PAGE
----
Leicestershire has completely revamped its recruitment strategy and is in a good place to make sure this happens according to the chief constable.

“We have a small but dedicated recruiting team who have pushed recruiting out into local communities,” he says. There is also a mentoring scheme to support BAME recruits.

“We have seen our recent intakes are very reflective of the place where we police. Broadly speaking around 20 per cent of the population has a BAME background and we have around the same figure for our more recent  recruitment intakes.”

He thinks the additional levels of entry to the service are more appealing to the BAME population including degree holders, apprenticeships and direct entry schemes.

The COVID-19 emergency has clearly impacted the recruitment strategy with the force moving largely online and having to do it “at a distance” but the virtual sessions he says have been positively received and have not affected the demographics the force was able to attract before the pandemic.

He says policing remains a popular career choice for many with 10 applicants for each constable vacancy that is advertised in the force.

Taser is safer

Police use of force is a hugely hot topic for chief constables now but chief constable Cole is a supporter of the roll out of taser and says his force’s experience to date suggests that it leads to fewer injuries to both officers and members of the public

In the most recent bid for Home Office taser funding the force was able to allocate the equipment to 100 more officers.

“We are rolling out tasers to officers who want the equipment and can pass the course,” he says.

Leicestershire has a community panel who monitor use of force by officers and have access to body worn video footage of incidents.

“They have a feedback loop to the officers involved which includes saying ‘you got that right’,” the chief says. “Sometimes we think of feedback loops as negative. But it is not uncommon for the feedback to be along the lines of  - you know what that was really good.”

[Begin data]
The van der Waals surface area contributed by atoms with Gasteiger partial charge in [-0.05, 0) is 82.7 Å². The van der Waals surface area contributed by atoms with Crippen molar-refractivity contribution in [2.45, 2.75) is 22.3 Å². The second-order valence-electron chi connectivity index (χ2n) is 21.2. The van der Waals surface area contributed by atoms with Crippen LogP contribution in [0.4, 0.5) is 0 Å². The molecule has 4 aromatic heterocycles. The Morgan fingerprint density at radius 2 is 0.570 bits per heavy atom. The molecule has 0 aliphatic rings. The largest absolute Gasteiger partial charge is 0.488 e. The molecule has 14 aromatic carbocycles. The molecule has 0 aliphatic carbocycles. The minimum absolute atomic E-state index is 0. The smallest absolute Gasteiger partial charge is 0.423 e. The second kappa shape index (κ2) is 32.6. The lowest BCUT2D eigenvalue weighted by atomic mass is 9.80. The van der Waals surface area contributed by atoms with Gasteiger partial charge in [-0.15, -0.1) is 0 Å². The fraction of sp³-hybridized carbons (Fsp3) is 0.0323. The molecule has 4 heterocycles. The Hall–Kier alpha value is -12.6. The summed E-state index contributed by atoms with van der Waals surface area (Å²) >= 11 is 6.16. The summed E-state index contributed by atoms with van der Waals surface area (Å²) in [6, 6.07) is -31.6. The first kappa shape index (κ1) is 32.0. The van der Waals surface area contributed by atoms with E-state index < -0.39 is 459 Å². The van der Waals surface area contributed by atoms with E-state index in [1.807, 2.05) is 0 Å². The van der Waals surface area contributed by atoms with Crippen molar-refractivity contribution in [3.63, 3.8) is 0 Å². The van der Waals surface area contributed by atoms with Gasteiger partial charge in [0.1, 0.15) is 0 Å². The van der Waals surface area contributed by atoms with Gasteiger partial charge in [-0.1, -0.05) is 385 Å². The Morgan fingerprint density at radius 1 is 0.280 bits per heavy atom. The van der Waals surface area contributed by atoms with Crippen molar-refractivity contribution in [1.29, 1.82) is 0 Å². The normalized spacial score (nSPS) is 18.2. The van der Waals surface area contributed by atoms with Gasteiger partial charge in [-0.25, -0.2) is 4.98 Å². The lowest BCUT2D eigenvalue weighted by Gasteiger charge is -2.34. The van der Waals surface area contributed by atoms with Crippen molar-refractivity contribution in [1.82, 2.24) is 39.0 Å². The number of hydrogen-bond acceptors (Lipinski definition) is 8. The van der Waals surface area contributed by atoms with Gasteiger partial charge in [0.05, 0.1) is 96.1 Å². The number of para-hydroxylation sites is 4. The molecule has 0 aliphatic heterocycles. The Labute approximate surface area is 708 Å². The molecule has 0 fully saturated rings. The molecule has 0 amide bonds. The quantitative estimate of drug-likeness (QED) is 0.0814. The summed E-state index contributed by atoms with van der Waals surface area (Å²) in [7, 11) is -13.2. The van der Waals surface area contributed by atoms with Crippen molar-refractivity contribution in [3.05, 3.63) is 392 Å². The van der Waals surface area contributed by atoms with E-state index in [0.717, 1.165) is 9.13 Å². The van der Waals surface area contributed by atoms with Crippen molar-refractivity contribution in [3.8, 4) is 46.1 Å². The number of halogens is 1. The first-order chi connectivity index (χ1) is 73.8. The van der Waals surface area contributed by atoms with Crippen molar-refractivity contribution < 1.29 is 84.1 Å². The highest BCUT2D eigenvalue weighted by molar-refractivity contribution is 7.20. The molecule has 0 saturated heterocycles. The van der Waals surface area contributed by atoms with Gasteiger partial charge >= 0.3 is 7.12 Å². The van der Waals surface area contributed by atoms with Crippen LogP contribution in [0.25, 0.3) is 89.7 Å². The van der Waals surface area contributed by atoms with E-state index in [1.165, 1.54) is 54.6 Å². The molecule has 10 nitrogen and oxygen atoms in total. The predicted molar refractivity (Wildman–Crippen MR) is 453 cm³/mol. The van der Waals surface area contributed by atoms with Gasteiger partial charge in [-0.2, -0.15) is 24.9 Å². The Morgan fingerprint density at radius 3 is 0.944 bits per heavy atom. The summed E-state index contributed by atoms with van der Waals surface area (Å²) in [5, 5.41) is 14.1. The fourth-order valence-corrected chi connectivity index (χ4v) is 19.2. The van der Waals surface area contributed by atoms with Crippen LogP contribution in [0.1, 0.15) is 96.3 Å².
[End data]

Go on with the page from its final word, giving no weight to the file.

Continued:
The chief constable says that a major challenge as a manager is that a Leicestershire officer is assaulted every day.

“Some of our work with taser suggests that both the people we are dealing with and the officers themselves are injured less," he says.

“Taser provides an option of safety and distance and when it is deployed it is rarely discharged. Without it you are into captor spray, batons and more hands on tactics.

“But the work we have done in recent months suggests that the risk of injury with taser reduces.”

Prevent “not about surveillance”

Simon Cole is NPCC lead on Prevent which is currently under Home Office directed scrutiny with the stalled appointment of an independent reviewer of the counter terror radicalisation strategy which has been the main stay of police preventative work with other agencies for many years.

The review was first announced in January 2019 and it has been beset by delays. Its first chair, Lord Carlile, was forced to step down in December 2019 and it took four months for the Home Office to launch a recruitment campaign for his replacement.

Since then, the Home Secretary has extended the window for applications from 1 June to 22 June with the final interviews not taking place until the end of July.

Chief Constable Cole say that some criticisms of the strategy are based on misconceptions.

“Prevent at its heart is a voluntary safeguarding scheme,” he says.

“There are things around governance and transparency that I would expect the reviewer to have a look at and make some recommendations on.”

He stresses that “this isn’t just police business” and that there are many other partners involved. “Prevent is a preventative thing  - it is there in the name. The origins of the strategy were discussions with community about how to reduce radicalisation. It is centred around mentoring, support and help.

“The other day I heard someone saying Prevent is all about surveillance. It just isn’t.”